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Subject-level TEF: It’s about the programmes, stupid!

Introducing a subject-level TEF will be fraught with problems, but a programme-level TEF can build upon existing quality assurance structures, argues Alastair Robertson.
This article is more than 7 years old

Alastair Robertson is Dean of Teaching and Learning at Abertay University.

After recently attending the Quality Strategy Network annual conference in Birmingham, it is clear that there is still a lot of opportunity for influencing the subject level TEF. This will run in pilot form 2017/18 with full implementation scheduled from 2018/19.

One purpose of the TEF is to provide better information for prospective students, as well as to improve the quality of teaching. It is easy to forget that students choose to do a programme at a university, they do not choose to do a subject. University quality assurance systems and processes are geared up for programmes, we collect data for programmes, and students give feedback on programmes (e.g. NSS). Of course, there are many programmes which are single subject, but increasingly we have interdisciplinary programmes which will make a subject-based TEF at best challenging, and at worst meaningless for such programmes.

I am concerned that a subject-level TEF will not meet the aim of providing students with better information. It might be ok for single subject programmes, but it might be misleading about interdisciplinary programmes or joint honours programmes as a proxy would need to be used. Furthermore, a subject-based TEF would be an extra burden for universities as new subject-based data will need to be generated and benchmarked, all contrary to the government’s stated aims. As a result, a subject-based TEF would struggle to get the necessary buy-in from universities and would be of little relevance to prospective students.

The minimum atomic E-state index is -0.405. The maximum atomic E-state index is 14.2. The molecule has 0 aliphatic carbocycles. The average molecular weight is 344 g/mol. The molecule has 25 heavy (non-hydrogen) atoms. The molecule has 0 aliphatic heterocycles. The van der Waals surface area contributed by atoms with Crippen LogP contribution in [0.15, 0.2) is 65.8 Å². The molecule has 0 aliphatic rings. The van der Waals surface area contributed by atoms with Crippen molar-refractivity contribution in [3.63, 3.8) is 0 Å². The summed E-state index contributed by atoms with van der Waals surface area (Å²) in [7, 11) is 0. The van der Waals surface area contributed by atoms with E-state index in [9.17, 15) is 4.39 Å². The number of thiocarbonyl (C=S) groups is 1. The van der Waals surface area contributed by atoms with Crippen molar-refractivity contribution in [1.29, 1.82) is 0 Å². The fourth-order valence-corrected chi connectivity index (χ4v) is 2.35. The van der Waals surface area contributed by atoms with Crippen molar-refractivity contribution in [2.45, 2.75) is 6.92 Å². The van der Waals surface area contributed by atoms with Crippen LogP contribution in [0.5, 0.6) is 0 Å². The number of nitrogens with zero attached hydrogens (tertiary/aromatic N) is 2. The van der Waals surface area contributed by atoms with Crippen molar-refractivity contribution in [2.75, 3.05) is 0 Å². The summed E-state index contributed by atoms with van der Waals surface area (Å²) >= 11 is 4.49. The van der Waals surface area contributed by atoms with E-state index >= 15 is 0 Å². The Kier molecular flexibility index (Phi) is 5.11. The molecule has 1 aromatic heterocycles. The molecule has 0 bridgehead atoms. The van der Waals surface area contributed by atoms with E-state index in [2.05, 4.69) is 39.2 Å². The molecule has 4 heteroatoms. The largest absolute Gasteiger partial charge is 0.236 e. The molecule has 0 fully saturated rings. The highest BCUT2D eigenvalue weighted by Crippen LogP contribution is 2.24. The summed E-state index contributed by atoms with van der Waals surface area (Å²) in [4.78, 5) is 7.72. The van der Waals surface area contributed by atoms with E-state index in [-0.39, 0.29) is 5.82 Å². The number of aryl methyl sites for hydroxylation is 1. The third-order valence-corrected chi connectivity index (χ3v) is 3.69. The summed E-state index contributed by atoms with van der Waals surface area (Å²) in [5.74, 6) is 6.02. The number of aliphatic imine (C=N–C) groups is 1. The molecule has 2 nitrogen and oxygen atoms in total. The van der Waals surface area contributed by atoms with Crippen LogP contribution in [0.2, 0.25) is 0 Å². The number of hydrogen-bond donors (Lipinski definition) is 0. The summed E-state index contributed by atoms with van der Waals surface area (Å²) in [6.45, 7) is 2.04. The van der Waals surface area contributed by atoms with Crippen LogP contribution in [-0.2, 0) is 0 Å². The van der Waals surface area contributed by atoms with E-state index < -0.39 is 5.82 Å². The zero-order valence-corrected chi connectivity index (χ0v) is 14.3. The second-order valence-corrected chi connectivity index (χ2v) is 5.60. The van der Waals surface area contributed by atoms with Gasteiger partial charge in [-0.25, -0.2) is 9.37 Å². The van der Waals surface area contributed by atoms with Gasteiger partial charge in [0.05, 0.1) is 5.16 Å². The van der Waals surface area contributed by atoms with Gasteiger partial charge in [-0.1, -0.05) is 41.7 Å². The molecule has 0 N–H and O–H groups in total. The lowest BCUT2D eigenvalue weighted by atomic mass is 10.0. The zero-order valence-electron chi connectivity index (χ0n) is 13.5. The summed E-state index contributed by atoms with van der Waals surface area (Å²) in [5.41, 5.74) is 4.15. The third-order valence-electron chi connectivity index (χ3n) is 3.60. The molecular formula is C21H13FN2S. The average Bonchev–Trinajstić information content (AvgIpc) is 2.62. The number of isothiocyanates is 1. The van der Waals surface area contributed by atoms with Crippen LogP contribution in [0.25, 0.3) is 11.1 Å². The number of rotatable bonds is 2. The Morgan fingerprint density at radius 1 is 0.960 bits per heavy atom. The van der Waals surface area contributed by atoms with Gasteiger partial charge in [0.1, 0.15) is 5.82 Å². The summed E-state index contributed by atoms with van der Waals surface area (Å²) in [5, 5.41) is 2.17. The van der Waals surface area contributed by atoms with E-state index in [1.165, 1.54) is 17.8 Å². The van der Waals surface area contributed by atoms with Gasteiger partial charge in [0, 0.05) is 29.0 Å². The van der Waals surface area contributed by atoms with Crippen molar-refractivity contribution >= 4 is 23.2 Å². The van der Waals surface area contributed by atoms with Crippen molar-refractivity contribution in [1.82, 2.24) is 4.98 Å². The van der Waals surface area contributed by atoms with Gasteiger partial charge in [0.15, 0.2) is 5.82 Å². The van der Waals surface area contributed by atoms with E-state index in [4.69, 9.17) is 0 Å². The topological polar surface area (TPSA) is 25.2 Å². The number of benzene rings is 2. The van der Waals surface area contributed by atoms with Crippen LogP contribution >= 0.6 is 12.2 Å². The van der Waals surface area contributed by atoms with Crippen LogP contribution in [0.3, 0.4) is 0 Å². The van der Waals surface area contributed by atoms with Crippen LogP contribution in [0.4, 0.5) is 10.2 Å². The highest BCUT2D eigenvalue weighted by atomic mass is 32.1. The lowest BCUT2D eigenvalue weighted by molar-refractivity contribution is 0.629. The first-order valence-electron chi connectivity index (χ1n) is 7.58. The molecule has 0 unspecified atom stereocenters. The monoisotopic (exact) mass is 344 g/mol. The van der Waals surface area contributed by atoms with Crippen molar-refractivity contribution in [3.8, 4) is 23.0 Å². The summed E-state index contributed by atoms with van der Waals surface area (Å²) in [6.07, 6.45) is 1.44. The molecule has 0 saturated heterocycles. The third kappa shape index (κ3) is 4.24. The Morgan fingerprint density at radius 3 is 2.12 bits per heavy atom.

At the Quality Strategy Network, DfE stated that they are looking for feedback on what constitutes a ‘subject’. Quite simply, we need to rethink the subject-level TEF as a programme-level TEF.

I believe this could be fairly straightforward. Universities already run their own internal periodic programme reviews where an assessment panel including externals consider the quality and standards of a programme. These reviews are often a six year cycle but in some universities they already operate on a three year cycle which would be in line with the proposed three year TEF rating system. Data including student performance, satisfaction, graduate outcomes are all considered as part of the evidence base. The only real difference is that the judgements of internal programme reviews are not in the language of TEF – “meets expectations”, “excellent” and “outstanding” – but this should not be insurmountable.

With sufficient guidance and support for assessment panel members (internal and external), it ought to be achievable to make such review assessments external – we have, after all, a very successful and much envied external examiner system. A system of moderation could operate such that all judgements from internal programme reviews are provisional and are then submitted to smaller number of central TEF panels who will have oversight and make the final decisions. These central panels could be constituted as subject clusters, the number of which would need to be worked up, but I would advocate a relatively small amount.

I would also advocate the retention of the institutional TEF as well as this new, supplementary programme-level TEF, as students’ choices are influenced by institutional reputation as well as that of their programme. My key messages for DfE colleagues designing the evolution of the TEF are:

  1. Retain institutional-level TEF beyond 2017/18
  2. Include a programme-level TEF rather than a subject-based system
  3. Capitalise on existing QA systems and processes
  4. Devolve more responsibility for TEF programme assessment to Universities with central TEF panels providing moderation and making the final decisions on ratings.

Of course, there are a lot of details to be worked out and negotiations to be had, but focussing on programmes rather than subjects offers a simpler, more attractive and more meaningful solution for the further evolution of TEF.

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